Becoming an ally of the disabled takes information, understanding


Tony Snyder has cerebral palsy and works in the Kent State University library as a Copyright and Interlibrary Loan Associate. He works on processing interlibrary loan requests that will eventually result in items from the libraries being sent across the country and worldwide. Snyder says, “Interlibrary loan is like having the world’s libraries at your fingertips.”

Dealing with misconceptions about his physical condition doesn’t stop Tony Snyder, a Kent State copyright and library loan associate, from excelling in life and his career.

Snyder has cerebral palsy, a disorder that affects body movement and muscle coordination.

As a child, a lot of people asked him, “What’s wrong?” as if his disability was something that could be fixed, he said.

The worst example he shared was when he was a sophomore in high school.

“I was sitting in health class, and my teacher came up to my aide and said, ‘Can he read?,’ with a very low voice,” Snyder said. “It was rather jarring, because he was so unaware.”

Establishing relationships or knowing someone with a disability are ways typical people can become more informed and be allies to those who have a disability. 

It is also important to treat them how they want to be treated and be aware of their surroundings.

There are a lot of common misconceptions about disabilities, but one of the most recurring ones is that a disability is visible or always the same for every person, said Amanda Feaster, director of student accessibility services.

“Each individual will experience their disability differently, which is why it’s important to hear each person’s story rather than assuming what their disability is based on what we see on TV or on social media,” Feaster said. “Disability isn’t about what’s “wrong” with a person; it’s about a space or social setting having barriers for some people.”

Barriers can be physical, such as a building with no ramp, or a typical person assuming people with disabilities aren’t able to help themselves, she said.

“If we can recognize and remove these barriers, we can create equitable experiences where people with disabilities can participate fully and independently,” Feaster said.

One way to help someone with a disability is to ask if there is something that’s helpful to them, rather than assuming or trying to guess, she said. Active listening is also key, and it’s one of the most important things someone can do to be an ally for Snyder.

“When I’m getting into a car, which I can usually do on my own if it sits low enough, and I say, ‘I don’t need any help,’ it’s true,” Snyder said. “But if I ask you to help me, you can, instead of thinking you already know what I need and being in my way.”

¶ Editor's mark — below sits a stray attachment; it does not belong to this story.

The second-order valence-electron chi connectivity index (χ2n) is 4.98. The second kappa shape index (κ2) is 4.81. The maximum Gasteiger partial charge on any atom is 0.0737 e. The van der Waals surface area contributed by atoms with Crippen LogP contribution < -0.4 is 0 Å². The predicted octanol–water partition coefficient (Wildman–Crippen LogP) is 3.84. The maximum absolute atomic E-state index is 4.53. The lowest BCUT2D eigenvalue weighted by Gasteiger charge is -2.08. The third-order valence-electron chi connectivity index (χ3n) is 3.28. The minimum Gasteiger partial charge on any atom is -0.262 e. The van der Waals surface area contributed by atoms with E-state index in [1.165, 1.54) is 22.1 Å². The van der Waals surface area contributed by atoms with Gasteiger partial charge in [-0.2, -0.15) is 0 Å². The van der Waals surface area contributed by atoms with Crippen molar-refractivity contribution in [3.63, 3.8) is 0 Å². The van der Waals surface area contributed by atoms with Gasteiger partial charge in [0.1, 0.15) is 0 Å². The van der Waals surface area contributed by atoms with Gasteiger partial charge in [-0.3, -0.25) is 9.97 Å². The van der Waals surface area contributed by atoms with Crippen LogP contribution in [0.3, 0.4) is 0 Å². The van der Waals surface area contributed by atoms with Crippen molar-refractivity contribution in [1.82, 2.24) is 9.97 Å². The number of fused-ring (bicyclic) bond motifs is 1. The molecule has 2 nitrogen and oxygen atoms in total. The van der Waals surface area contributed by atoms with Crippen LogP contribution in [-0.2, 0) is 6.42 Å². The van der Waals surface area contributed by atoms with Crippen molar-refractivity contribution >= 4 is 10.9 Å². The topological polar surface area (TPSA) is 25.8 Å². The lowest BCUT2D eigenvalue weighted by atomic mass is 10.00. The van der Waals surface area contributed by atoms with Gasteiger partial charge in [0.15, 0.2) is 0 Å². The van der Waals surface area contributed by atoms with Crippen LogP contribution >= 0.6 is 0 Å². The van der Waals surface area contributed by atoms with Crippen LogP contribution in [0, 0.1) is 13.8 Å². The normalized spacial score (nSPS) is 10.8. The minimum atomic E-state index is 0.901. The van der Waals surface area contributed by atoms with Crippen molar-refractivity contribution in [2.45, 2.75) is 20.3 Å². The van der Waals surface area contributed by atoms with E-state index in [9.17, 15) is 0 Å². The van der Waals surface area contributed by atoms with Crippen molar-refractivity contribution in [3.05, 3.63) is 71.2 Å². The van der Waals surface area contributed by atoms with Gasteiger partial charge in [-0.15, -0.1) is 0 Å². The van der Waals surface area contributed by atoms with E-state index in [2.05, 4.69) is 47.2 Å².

If someone is afraid to help because they are worried about what a person with disabilities will say, Snyder thinks it’s important to establish a relationship first by asking questions instead of assuming.

People should also be aware of their surroundings and mindful about the space they use.

“My biggest concern at the moment is the sidewalks of Kent itself, so when I’m headed to campus,” Snyder said. “I see a lot of the Flashfeet bikes in the middle of the sidewalk as I go to work, and I can usually get around them, but it is a nuisance.”

As winter approaches, it is especially significant that people are vocal about anything they see that’s hindering accessibility on campus, said Feaster.

“Though our facilities staff works hard to clear sidewalks and make sure that ramps aren’t icy, the weather in Ohio changes so quickly that a ramp can get slushy less than an hour after it’s been shoveled,” Feaster said.

Every building has a curator that people can contact online if a problem arises.

“Letting this person know of issues in their building, such as a slushy ramp, or a broken auto-operator button, can help everyone,” Feaster said.

Aside from people being aware of barriers to physical accommodations, not all disabilities are visible. The federal definition of disability is “a physical or mental impairment that substantially limits a major life activity.”

Anything that is significantly impacting or limiting someone’s ability to participate in major life activities, could be considered a disability, said Feaster.

“Accommodations can help to remove some of those barriers, though they’re not always perfect,” Feaster said. “Not everyone needs or wants accommodations, but everyone deserves respect and consideration for their individual situation.”

As for Snyder’s personal situation, he said being able to look past his wheelchair or anything that makes someone see him as disabled is important.

“If there’s one thing that I could say about me to all the people that are going to read this, it would be to talk to me as a regular person,” Snyder said. “It is not hard for me to be social, and I am always looking for ways to connect. If people are afraid, they shouldn’t be.”

Contact Adriana Ruscitto at [email protected].